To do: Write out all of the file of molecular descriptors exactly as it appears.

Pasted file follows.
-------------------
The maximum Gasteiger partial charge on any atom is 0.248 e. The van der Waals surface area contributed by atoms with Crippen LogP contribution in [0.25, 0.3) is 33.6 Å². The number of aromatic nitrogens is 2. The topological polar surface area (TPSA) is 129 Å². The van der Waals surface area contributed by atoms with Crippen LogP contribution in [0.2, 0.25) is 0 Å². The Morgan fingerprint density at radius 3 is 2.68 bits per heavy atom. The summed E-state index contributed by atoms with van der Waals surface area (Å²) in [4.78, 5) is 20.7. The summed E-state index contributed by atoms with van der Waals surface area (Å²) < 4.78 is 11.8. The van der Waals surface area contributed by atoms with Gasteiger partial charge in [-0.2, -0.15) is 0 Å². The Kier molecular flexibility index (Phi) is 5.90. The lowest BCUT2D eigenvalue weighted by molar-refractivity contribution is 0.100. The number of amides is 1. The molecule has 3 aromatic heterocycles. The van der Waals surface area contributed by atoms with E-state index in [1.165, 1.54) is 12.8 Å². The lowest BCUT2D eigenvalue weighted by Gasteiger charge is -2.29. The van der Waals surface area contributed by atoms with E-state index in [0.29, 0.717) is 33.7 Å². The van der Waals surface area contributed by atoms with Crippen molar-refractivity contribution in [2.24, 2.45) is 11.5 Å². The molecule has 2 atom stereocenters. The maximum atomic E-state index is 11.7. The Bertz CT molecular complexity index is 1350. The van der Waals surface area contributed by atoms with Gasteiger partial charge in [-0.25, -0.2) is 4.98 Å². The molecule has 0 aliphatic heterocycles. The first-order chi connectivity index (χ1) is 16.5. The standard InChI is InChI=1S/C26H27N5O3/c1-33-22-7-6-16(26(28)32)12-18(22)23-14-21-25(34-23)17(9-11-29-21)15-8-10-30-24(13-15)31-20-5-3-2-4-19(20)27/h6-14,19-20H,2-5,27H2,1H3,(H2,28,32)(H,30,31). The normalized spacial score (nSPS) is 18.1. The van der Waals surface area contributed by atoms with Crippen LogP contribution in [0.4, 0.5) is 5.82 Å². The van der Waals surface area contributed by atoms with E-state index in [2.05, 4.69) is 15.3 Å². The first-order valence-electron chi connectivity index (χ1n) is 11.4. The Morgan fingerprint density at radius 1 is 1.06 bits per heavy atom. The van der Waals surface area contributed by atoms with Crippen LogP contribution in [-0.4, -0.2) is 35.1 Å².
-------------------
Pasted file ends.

The maximum Gasteiger partial charge on any atom is 0.248 e. The van der Waals surface area contributed by atoms with Crippen LogP contribution in [0.25, 0.3) is 33.6 Å². The number of aromatic nitrogens is 2. The topological polar surface area (TPSA) is 129 Å². The van der Waals surface area contributed by atoms with Crippen LogP contribution in [0.2, 0.25) is 0 Å². The Morgan fingerprint density at radius 3 is 2.68 bits per heavy atom. The summed E-state index contributed by atoms with van der Waals surface area (Å²) in [4.78, 5) is 20.7. The summed E-state index contributed by atoms with van der Waals surface area (Å²) < 4.78 is 11.8. The van der Waals surface area contributed by atoms with Gasteiger partial charge in [-0.2, -0.15) is 0 Å². The Kier molecular flexibility index (Phi) is 5.90. The lowest BCUT2D eigenvalue weighted by molar-refractivity contribution is 0.100. The number of amides is 1. The molecule has 3 aromatic heterocycles. The van der Waals surface area contributed by atoms with E-state index in [1.165, 1.54) is 12.8 Å². The lowest BCUT2D eigenvalue weighted by Gasteiger charge is -2.29. The van der Waals surface area contributed by atoms with E-state index in [0.29, 0.717) is 33.7 Å². The van der Waals surface area contributed by atoms with Crippen molar-refractivity contribution in [2.24, 2.45) is 11.5 Å². The molecule has 2 atom stereocenters. The maximum atomic E-state index is 11.7. The Bertz CT molecular complexity index is 1350. The van der Waals surface area contributed by atoms with Gasteiger partial charge in [-0.25, -0.2) is 4.98 Å². The molecule has 0 aliphatic heterocycles. The first-order chi connectivity index (χ1) is 16.5. The standard InChI is InChI=1S/C26H27N5O3/c1-33-22-7-6-16(26(28)32)12-18(22)23-14-21-25(34-23)17(9-11-29-21)15-8-10-30-24(13-15)31-20-5-3-2-4-19(20)27/h6-14,19-20H,2-5,27H2,1H3,(H2,28,32)(H,30,31). The normalized spacial score (nSPS) is 18.1. The van der Waals surface area contributed by atoms with Crippen LogP contribution in [0.4, 0.5) is 5.82 Å². The van der Waals surface area contributed by atoms with E-state index in [2.05, 4.69) is 15.3 Å². The first-order valence-electron chi connectivity index (χ1n) is 11.4. The Morgan fingerprint density at radius 1 is 1.06 bits per heavy atom. The van der Waals surface area contributed by atoms with Crippen LogP contribution in [-0.4, -0.2) is 35.1 Å².